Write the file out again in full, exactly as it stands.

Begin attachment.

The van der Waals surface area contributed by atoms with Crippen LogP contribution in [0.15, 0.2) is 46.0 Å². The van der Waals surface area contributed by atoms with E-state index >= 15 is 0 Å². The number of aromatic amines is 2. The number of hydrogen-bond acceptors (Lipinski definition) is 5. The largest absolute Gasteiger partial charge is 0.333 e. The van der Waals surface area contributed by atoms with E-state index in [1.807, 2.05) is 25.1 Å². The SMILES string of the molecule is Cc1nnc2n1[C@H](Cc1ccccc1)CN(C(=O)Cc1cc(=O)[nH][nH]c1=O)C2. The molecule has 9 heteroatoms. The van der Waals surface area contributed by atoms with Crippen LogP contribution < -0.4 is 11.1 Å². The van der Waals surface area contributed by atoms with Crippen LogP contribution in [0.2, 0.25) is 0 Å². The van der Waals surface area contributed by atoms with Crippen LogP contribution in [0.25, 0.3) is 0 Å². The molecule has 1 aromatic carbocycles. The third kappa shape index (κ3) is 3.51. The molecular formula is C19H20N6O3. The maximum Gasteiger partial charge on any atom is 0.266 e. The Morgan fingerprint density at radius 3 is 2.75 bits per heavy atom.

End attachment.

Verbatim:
The van der Waals surface area contributed by atoms with Crippen LogP contribution in [0.15, 0.2) is 46.0 Å². The van der Waals surface area contributed by atoms with E-state index >= 15 is 0 Å². The number of aromatic amines is 2. The number of hydrogen-bond acceptors (Lipinski definition) is 5. The largest absolute Gasteiger partial charge is 0.333 e. The van der Waals surface area contributed by atoms with E-state index in [1.807, 2.05) is 25.1 Å². The SMILES string of the molecule is Cc1nnc2n1[C@H](Cc1ccccc1)CN(C(=O)Cc1cc(=O)[nH][nH]c1=O)C2. The molecule has 9 heteroatoms. The van der Waals surface area contributed by atoms with Crippen LogP contribution < -0.4 is 11.1 Å². The van der Waals surface area contributed by atoms with Crippen LogP contribution in [0.2, 0.25) is 0 Å². The van der Waals surface area contributed by atoms with Crippen LogP contribution in [0.25, 0.3) is 0 Å². The molecule has 1 aromatic carbocycles. The third kappa shape index (κ3) is 3.51. The molecular formula is C19H20N6O3. The maximum Gasteiger partial charge on any atom is 0.266 e. The Morgan fingerprint density at radius 3 is 2.75 bits per heavy atom.